The 10 Principles of Entrepreneurial Design

Here’s how to apply Rams’ 10 Principles of Design when you’re working with a startup.
headshot of Billy Frazier
Billy Frazier
Expert Columnist
May 3, 2022
Updated: May 4, 2022
headshot of Billy Frazier
Billy Frazier
Expert Columnist
May 3, 2022
Updated: May 4, 2022

You’ll be hard-pressed to find a designer who isn’t at least vaguely familiar with Dietr Rams and his “10 Principles of Good Design.” These ten commandments now serve as building blocks for interdisciplinary designers across the world.

When designers transition from creating solutions for clients to creating solutions for startups in the entrepreneurial space, these principles become even more crucial to the design DNA of their solutions. If entrepreneurs and startups prioritize these principles from day one, they instantly increase the quality of their product while also creating an inherently competitive advantage. So, here are my 10 Principles of Entrepreneurial Design.

10 Principles of (Entrepreneurial) Design

  1. Good Entrepreneurial Design Is Innovative
  2. Good Entrepreneurial Design Is Useful
  3. Good Entrepreneurial Design Is Aesthetic
  4. Good Entrepreneurial Design Is Understandable
  5. Good Entrepreneurial Design Is Unobtrusive
  6. Good Entrepreneurial Design Is Honest
  7. Good Entrepreneurial Design Is Long-Lasting
  8. Good Entrepreneurial Design Is Thorough
  9. Good Entrepreneurial Design Is Environmentally-Friendly
  10. Good Entrepreneurial Design Is Minimal

 

1. Good Entrepreneurial Design Is Innovative

When startups are developing a product or service, technological innovation is typically a key motivator. But what about innovation in design? We’re not just talking about how a product looks; design should be apparent inside and out. If innovative design is considered from the beginning, it can grow in tandem with technological innovation. Ideally, neither should exist without the other.

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2. Good Entrepreneurial Design Is Useful

By this point, it’s apparent that startups are adopting highly iterative processes in order to quickly validate whether someone will use their product or not. In much the same way, good design helps to highlight the utility of the product or service without detracting from its intended purpose. Form should echo the function of the product.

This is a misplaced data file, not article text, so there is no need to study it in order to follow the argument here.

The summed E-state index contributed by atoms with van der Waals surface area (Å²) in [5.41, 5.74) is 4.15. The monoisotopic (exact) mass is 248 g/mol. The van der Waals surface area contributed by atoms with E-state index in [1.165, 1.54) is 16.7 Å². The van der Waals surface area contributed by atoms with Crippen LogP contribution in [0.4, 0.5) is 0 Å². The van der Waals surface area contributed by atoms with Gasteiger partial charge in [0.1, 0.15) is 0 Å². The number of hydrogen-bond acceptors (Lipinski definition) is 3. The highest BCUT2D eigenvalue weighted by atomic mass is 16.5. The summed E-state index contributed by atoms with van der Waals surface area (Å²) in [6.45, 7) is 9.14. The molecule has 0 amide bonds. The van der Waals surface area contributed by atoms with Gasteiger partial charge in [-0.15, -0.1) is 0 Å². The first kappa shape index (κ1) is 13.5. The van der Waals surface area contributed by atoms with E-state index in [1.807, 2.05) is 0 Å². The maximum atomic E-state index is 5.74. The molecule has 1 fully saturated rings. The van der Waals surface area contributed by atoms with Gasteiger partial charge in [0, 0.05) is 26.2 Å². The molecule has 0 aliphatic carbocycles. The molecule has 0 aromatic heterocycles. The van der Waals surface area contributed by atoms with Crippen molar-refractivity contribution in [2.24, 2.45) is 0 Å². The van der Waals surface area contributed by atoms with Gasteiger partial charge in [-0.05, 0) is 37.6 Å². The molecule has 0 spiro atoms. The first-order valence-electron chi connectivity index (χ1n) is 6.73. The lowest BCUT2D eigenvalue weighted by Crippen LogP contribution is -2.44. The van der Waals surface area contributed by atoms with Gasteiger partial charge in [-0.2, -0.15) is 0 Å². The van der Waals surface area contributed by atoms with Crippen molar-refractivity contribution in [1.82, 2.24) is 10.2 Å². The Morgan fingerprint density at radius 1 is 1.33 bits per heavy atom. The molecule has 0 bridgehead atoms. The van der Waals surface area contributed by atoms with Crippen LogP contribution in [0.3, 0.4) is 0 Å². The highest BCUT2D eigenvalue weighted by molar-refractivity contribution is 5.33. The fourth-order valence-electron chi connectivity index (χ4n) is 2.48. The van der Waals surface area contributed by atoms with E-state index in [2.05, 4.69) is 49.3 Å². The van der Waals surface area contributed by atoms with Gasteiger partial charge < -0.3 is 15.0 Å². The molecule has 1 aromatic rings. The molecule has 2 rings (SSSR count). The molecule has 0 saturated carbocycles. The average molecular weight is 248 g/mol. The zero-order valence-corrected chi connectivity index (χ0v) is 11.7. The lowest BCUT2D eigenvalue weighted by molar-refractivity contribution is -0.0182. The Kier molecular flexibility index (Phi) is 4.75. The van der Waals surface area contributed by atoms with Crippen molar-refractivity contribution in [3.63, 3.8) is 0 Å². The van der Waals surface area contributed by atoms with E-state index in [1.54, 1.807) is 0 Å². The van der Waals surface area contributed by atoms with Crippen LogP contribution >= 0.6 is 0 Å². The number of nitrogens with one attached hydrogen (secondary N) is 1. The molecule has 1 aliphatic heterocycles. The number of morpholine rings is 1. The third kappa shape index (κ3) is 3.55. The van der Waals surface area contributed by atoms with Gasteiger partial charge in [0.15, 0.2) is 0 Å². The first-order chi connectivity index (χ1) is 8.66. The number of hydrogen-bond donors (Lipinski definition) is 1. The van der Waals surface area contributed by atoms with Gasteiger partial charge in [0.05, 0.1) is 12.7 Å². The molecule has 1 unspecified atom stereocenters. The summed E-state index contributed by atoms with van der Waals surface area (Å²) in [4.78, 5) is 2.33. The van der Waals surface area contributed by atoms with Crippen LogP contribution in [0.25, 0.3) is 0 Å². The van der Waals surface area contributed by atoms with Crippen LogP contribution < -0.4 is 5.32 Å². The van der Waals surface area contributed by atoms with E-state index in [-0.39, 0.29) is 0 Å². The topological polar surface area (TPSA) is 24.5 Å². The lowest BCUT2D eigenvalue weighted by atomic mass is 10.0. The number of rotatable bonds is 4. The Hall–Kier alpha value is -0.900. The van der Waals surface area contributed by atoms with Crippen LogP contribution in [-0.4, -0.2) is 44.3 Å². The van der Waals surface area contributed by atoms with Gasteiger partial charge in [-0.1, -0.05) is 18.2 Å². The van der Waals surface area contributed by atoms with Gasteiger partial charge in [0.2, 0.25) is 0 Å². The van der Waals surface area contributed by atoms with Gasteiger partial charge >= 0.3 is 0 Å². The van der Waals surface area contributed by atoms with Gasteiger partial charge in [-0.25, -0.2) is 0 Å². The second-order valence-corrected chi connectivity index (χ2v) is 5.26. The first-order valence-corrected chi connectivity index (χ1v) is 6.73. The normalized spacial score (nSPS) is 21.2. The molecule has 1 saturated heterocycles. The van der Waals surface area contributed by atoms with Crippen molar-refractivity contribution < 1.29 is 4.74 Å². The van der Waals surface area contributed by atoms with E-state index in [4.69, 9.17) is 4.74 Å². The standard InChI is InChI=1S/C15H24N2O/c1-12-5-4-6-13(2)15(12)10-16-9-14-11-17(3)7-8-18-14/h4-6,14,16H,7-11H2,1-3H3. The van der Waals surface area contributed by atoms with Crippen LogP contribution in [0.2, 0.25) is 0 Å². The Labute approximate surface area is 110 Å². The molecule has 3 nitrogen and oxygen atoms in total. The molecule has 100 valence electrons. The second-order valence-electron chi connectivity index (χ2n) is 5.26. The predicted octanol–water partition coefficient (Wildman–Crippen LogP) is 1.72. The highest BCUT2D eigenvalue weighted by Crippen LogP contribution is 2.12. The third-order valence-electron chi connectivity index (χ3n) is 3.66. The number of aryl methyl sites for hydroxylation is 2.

3. Good Entrepreneurial Design Is Aesthetic

This common principle applies to all design, regardless of the end result. When someone thinks of good design in the tech space, they most likely conjure up images of sleek smartphones and other minimal objects that are pleasing to the eye. Aesthetics draw from the appreciation of beauty, which means good design is meant to draw the user of an application in and keep them engaged through a well-designed experience. Aesthetically speaking, it’s okay to judge a book by its cover, as long as form matches function.

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4. Good Entrepreneurial Design Is Understandable

Good design can be elusive. There’s a fine line between too much or too little. When a startup creates a seemingly simple solution to a complex problem, good design can be the difference between their user finding it simple and intuitive or frustrating, which will quickly move them on to the next thing. Good design can reinforce the product’s function, give it a personality and even make the product self-explanatory.

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5. Good Entrepreneurial Design Is Unobtrusive